Accusations of inauthenticity have recently spiked in relation to sustainability initiatives, coinciding with increased consumer interest in sustainability as a whole. The term “greenwashing” has been used as shorthand to describe the authenticity gap between an organisations purpose and actions when it comes to sustainability. For example, Coca-Cola’s sponsorship of COP26 recently attracted claims of “greenwashing” after activist coalition Break Free from Plastic ranked it as the top plastic polluter. However, Coca-Cola has publicly set a target of reducing carbon emissions by 25% in ten years and on its website lists its brand purpose as “Refresh the world. Make a difference”. If we return to our definition of authenticity, is Coca-Cola not acting in alignment with their true nature and purpose, despite the influences and opinions of others? Are they not taking ownership of their part in climate change by committing to reducing emissions?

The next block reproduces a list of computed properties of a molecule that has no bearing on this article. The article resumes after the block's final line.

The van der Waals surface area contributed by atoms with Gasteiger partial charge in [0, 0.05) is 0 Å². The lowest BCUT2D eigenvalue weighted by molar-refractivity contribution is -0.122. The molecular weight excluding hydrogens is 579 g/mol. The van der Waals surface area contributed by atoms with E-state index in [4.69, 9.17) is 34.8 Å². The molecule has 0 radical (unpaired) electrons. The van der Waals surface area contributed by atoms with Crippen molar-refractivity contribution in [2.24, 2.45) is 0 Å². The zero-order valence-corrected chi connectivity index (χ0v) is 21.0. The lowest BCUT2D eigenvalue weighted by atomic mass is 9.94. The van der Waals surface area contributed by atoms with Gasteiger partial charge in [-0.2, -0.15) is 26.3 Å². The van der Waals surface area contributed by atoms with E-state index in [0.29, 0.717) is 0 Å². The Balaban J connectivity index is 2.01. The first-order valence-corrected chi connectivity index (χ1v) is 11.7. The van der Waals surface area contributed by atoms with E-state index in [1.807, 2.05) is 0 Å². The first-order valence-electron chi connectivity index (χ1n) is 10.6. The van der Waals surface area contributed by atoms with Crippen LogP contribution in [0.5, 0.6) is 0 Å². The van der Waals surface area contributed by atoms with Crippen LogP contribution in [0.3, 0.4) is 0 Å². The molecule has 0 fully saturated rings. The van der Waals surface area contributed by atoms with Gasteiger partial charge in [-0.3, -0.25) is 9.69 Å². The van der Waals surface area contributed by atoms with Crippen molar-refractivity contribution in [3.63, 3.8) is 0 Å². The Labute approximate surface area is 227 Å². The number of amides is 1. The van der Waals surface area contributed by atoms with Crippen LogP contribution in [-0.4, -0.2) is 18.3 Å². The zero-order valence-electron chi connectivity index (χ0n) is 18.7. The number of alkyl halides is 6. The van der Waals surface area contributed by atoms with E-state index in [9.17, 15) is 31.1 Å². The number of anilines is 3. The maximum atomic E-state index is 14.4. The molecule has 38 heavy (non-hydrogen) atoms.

This case study highlights the challenge that is developing a shared understanding of an organisation’s purpose and actions to ensure they appear “authentic”. The perception of any organisation’s brand and purpose is built up over many decades, through consistent communication. While objectively a simple formula, the reality of building and maintaining a consistent purpose over time is a monumental challenge. Organisations, and their stakeholders, must adapt communications to respond to environmental pressures, changing platforms and competitor movements. Herein lies a paradox: change too little and you will be left behind, change too much and you will be considered “inauthentic”. For example, H&M in 2019 launched a new line of “conscious” clothing, to meet growing customer demand for sustainable choices. This initiative is objectively in line with H&M’s stated purpose, “…fashion and quality at the best price…in a sustainable way”. However, given H&Ms track record of fast fashion, this appeal to purpose was labelled “inauthentic”, as it did not conform to stakeholders understanding of the brand.